Finite Difference Methods in CUDA C++, Part 2

In the last CUDA C++ post we dove in to 3D finite difference computations in CUDA C/C++, demonstrating how to implement the derivative part of the computation. In this post, let’s continue by exploring how we can write efficient kernels for the y and derivatives. As with the previous post, code for the examples in this post is available for download on Github.

Y and Z Derivatives

We can easily modify the derivative code to operate in the other directions. In the derivative each thread block calculates the derivatives in an x, y tile of 64 × sPencils elements. For the derivative we can have a thread block calculate the derivative on a tile of sPencils × 64 elements in x, y, as depicted on the left in the figure below.

Likewise, for the derivative a thread block can calculate the derivative in a x, z tile of sPencils × 64 elements. The kernel below shows the derivative kernel using this approach. Continue reading

Finite Difference Methods in CUDA Fortran, Part 2

In the last CUDA Fortran post we dove in to 3D finite difference computations in CUDA Fortran, demonstrating how to implement the derivative part of the computation. In this post, let’s continue by exploring how we can write efficient kernels for the y and derivatives. As with the previous post, code for the examples in this post is available for download on Github.

Y and Z Derivatives

We can easily modify the derivative code to operate in the other directions. In the derivative each thread block calculates the derivatives in an x, y tile of 64 × sPencils elements. For the derivative we can have a thread block calculate the derivative on a tile of sPencils × 64 elements in x, y, as depicted on the left in the figure below.

Likewise, for the derivative a thread block can calculate the derivative in a x, z tile of sPencils × 64 elements. The kernel below shows the derivative kernel using this approach. Continue reading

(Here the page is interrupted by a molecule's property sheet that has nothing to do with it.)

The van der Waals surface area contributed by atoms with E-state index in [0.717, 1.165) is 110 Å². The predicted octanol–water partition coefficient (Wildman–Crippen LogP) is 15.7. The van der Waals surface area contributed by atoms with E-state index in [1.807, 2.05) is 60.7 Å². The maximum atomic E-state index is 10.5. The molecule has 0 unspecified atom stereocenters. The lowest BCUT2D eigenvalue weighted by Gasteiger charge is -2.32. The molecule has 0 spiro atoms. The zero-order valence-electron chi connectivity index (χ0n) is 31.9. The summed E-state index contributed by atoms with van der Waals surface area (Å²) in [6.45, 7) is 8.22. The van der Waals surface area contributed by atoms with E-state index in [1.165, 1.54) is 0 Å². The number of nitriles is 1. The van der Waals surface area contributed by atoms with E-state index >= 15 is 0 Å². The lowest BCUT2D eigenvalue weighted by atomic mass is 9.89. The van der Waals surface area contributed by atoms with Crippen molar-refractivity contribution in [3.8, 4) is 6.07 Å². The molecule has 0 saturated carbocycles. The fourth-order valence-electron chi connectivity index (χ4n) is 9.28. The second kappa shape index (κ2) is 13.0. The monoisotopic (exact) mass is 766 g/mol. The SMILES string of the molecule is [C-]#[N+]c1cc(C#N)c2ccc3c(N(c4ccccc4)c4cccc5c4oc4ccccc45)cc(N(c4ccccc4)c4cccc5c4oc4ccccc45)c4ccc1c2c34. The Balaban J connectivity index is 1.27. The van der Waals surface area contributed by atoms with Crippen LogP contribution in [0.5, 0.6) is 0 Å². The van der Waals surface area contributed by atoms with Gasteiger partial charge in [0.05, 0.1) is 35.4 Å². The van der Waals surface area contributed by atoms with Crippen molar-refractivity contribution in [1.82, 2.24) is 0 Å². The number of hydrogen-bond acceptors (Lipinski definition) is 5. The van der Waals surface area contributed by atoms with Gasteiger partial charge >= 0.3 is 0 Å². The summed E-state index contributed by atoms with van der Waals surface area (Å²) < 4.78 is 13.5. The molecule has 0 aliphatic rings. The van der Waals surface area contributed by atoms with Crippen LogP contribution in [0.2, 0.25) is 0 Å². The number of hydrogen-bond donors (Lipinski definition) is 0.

Finite Difference Methods in CUDA C/C++, Part 1

In the last CUDA C/C++ post we investigated how we can use shared memory to optimize a matrix transpose, achieving roughly an order of magnitude improvement in effective bandwidth by using shared memory to coalesce global memory access. The topic of today’s post is to show how to use shared memory to enhance data reuse in a finite difference code. In addition to shared memory, we will also discuss constant memory, which is a cached read-only memory optimized for uniform access across threads in a block (or warp).

Problem Statement: 3D Finite Difference

Our example uses a three-dimensional grid of size 643. For simplicity we assume periodic boundary conditions and only consider first-order derivatives, although extending the code to calculate higher-order derivatives with other types of boundary conditions is straightforward.

The finite difference method essentially uses a weighted summation of function values at neighboring points to approximate the derivative at a particular point. For a (2N+1)-point stencil with uniform spacing ∆x in the direction, the following equation gives a central finite difference scheme for the derivative in x. Equations for the other directions are similar. 

Continue reading

Finite Difference Methods in CUDA Fortran, Part 1

In the last CUDA Fortran post we investigated how shared memory can be used to optimize a matrix transpose, achieving roughly an order of magnitude improvement in effective bandwidth by using shared memory to coalesce global memory access. The topic of today’s post is to show how to use shared memory to enhance data reuse in a finite difference code. In addition to shared memory, we will also discuss constant memory, which is a read-only memory that is cached on chip and is optimized for uniform access across threads in a block (or warp).

Problem Statement: 3D Finite Difference

Our example uses a three-dimensional grid of size 643. For simplicity we assume periodic boundary conditions and only consider first-order derivatives, although extending the code to calculate higher-order derivatives with other types of boundary conditions is straightforward.

The finite difference method essentially uses a weighted summation of function values at neighboring points to approximate the derivative at a particular point. For a (2N+1)-point stencil with uniform spacing ∆x in the x-direction, the following equation gives a central finite difference scheme for the derivative in x. Equations for the other directions are similar. 

Continue reading